10 Avoid: Yo-Kai Watch
Though is it developed by Level-5, Yo-Kai Watch has so far been exclusively published by Nintendo outside of Japan. With many games and spin-offs already available, this series has slowly been becoming more and more popular in North America, a few years after catching fire in Japan. As a multi-media franchise, it might be tempting to bring it into the Mario Kart fold, but doing so might be a bit hasty.
The first game in the Yo-Kai Watch series was originally released in Japan in 2013, making the entire franchise just about four-years-old. In North America and Europe, the series has only been around for a little less than two years. As of now, the series lacks recognizable locations and unique environments. Though I could totally see it being included in the future, there are simply better current candidates for inclusion in the very select Mario Kart club.
9 Visit: Pikmin Planet
There’s a unique art style to the world of Pikmin which makes it eye-catching. The juxtaposition of cartoonish characters and enemies with realistic backgrounds did not originate with the series, but it does accentuate the weirdness and the alien nature of Captain Olimar and the Pikmin. Bringing this style to Mario Kart would be refreshing for sure, and it would also scratch an itch which I have had for a long time now.
The world of Pikmin puts its characters in an approximation of our world… except that they are about the size of insects. The plants around them, or the everyday objects in Pikmin 2, all appear gigantic to these people. Making the Mario Kart crew race in a blown-up world would feel like a throwback to the Micro Machines games of the 90’s, and I think that it’s something that we can all get behind.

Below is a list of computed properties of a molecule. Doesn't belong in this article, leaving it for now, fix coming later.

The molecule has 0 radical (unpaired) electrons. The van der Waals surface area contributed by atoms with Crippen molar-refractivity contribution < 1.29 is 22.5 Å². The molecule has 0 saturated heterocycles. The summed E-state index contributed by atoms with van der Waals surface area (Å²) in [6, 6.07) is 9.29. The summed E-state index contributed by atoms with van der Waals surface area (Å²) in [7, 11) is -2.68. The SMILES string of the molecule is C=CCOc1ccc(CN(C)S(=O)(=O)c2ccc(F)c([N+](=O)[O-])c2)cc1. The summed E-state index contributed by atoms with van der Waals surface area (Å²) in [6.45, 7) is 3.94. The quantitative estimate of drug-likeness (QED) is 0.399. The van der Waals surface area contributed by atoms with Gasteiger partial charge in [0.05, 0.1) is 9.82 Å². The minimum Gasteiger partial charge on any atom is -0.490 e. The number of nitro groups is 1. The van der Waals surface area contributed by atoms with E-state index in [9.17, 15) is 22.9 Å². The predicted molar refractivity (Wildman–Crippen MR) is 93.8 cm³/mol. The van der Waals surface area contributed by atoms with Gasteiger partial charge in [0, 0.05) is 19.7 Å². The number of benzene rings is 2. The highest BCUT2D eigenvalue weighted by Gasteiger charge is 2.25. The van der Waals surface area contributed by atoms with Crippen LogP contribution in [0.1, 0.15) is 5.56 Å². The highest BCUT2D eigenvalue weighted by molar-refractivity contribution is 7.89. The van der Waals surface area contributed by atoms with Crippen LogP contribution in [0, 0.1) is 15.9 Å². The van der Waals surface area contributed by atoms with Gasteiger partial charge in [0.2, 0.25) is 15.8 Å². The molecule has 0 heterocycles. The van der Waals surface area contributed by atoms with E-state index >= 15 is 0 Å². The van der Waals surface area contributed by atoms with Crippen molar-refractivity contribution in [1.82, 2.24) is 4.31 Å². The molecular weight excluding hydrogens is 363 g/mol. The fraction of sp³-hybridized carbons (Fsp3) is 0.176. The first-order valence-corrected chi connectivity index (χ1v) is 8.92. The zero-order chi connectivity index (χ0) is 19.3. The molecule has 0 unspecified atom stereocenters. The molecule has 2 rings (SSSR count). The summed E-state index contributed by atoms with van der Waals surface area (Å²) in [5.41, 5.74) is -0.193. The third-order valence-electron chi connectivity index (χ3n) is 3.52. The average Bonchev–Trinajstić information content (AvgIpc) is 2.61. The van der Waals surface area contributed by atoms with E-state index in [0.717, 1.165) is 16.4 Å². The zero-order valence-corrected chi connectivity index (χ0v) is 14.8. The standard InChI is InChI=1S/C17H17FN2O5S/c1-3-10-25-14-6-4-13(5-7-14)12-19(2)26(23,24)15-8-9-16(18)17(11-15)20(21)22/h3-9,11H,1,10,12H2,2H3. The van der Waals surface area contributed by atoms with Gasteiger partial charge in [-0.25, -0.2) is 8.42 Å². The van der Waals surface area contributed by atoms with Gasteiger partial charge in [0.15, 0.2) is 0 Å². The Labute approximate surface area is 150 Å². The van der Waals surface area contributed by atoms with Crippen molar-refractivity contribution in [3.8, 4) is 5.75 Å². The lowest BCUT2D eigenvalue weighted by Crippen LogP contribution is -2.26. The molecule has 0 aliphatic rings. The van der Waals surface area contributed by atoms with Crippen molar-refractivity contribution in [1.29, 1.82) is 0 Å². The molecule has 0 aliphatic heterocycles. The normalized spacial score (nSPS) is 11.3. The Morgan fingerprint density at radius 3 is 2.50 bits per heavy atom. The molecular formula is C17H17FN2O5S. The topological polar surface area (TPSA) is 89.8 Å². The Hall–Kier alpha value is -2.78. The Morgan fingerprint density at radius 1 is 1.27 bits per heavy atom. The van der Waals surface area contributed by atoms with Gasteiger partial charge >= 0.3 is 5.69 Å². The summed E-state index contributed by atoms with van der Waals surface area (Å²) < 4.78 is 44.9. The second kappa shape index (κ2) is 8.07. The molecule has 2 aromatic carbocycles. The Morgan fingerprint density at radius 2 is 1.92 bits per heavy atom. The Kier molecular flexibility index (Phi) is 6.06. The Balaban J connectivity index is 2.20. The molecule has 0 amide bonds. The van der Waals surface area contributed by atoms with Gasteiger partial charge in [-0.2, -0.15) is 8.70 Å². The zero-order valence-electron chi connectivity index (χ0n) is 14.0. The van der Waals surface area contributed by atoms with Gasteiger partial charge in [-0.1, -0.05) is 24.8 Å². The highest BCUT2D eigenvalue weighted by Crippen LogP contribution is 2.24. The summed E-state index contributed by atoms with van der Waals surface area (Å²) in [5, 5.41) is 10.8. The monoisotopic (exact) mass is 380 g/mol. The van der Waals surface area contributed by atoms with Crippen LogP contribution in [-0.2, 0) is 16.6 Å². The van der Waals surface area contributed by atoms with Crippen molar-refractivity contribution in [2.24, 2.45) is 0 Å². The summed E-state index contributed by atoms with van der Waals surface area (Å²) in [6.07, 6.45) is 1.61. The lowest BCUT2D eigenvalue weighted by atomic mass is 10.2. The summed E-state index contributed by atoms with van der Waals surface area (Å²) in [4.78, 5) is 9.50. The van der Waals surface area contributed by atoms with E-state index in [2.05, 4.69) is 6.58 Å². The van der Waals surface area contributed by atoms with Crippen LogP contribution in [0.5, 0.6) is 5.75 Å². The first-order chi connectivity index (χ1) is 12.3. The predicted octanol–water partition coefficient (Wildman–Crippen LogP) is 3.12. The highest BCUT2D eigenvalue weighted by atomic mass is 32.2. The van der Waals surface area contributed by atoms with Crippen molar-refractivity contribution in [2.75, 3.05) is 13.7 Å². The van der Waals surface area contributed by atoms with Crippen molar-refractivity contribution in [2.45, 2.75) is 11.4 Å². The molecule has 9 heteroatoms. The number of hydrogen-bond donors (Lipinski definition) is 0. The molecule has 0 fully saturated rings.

8 Avoid: Fire Emblem
Admittedly, the characters of Fire Emblem fit perfectly in a fighting game such as Super Smash Bros. They all carry sharp weapons, and they are all menacing in their own way. However, for anyone but long-time Fire Emblem fans, most of these characters are extremely similar with very few things to distinguish them from each other. It’s the same reason why adding Pink Gold Peach or Metal Mario to the roster wasn’t the most original move.
The second problem with adding Fire Emblem to the series is that its worlds are fine when confined to a single game, but they tend to blend together when they get put side to side. Most games are supposed to take place in different worlds, yet they all feature very similar-looking castles and vaguely medieval environment. It would be good fan service, but it wouldn’t feel special.
7 Visit: Onett